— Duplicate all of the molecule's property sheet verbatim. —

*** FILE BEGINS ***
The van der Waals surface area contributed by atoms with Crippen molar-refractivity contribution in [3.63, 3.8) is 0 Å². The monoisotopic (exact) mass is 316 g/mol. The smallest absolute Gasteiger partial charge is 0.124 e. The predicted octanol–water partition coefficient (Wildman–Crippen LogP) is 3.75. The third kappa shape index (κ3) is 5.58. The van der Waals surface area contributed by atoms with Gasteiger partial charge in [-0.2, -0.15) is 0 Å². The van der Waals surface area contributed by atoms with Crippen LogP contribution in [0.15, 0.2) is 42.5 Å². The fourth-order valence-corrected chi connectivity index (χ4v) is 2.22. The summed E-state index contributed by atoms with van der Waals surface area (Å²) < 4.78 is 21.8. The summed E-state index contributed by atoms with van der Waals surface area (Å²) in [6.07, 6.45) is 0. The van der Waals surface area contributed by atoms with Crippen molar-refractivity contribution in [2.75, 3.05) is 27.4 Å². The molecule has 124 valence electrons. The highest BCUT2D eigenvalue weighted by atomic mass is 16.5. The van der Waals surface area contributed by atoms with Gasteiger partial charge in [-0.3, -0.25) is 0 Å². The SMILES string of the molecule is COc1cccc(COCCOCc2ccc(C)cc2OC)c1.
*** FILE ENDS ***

The van der Waals surface area contributed by atoms with Crippen molar-refractivity contribution in [3.63, 3.8) is 0 Å². The monoisotopic (exact) mass is 316 g/mol. The smallest absolute Gasteiger partial charge is 0.124 e. The predicted octanol–water partition coefficient (Wildman–Crippen LogP) is 3.75. The third kappa shape index (κ3) is 5.58. The van der Waals surface area contributed by atoms with Gasteiger partial charge in [-0.2, -0.15) is 0 Å². The van der Waals surface area contributed by atoms with Crippen LogP contribution in [0.15, 0.2) is 42.5 Å². The fourth-order valence-corrected chi connectivity index (χ4v) is 2.22. The summed E-state index contributed by atoms with van der Waals surface area (Å²) < 4.78 is 21.8. The summed E-state index contributed by atoms with van der Waals surface area (Å²) in [6.07, 6.45) is 0. The van der Waals surface area contributed by atoms with Crippen molar-refractivity contribution in [2.75, 3.05) is 27.4 Å². The molecule has 124 valence electrons. The highest BCUT2D eigenvalue weighted by atomic mass is 16.5. The van der Waals surface area contributed by atoms with Gasteiger partial charge in [-0.3, -0.25) is 0 Å². The SMILES string of the molecule is COc1cccc(COCCOCc2ccc(C)cc2OC)c1.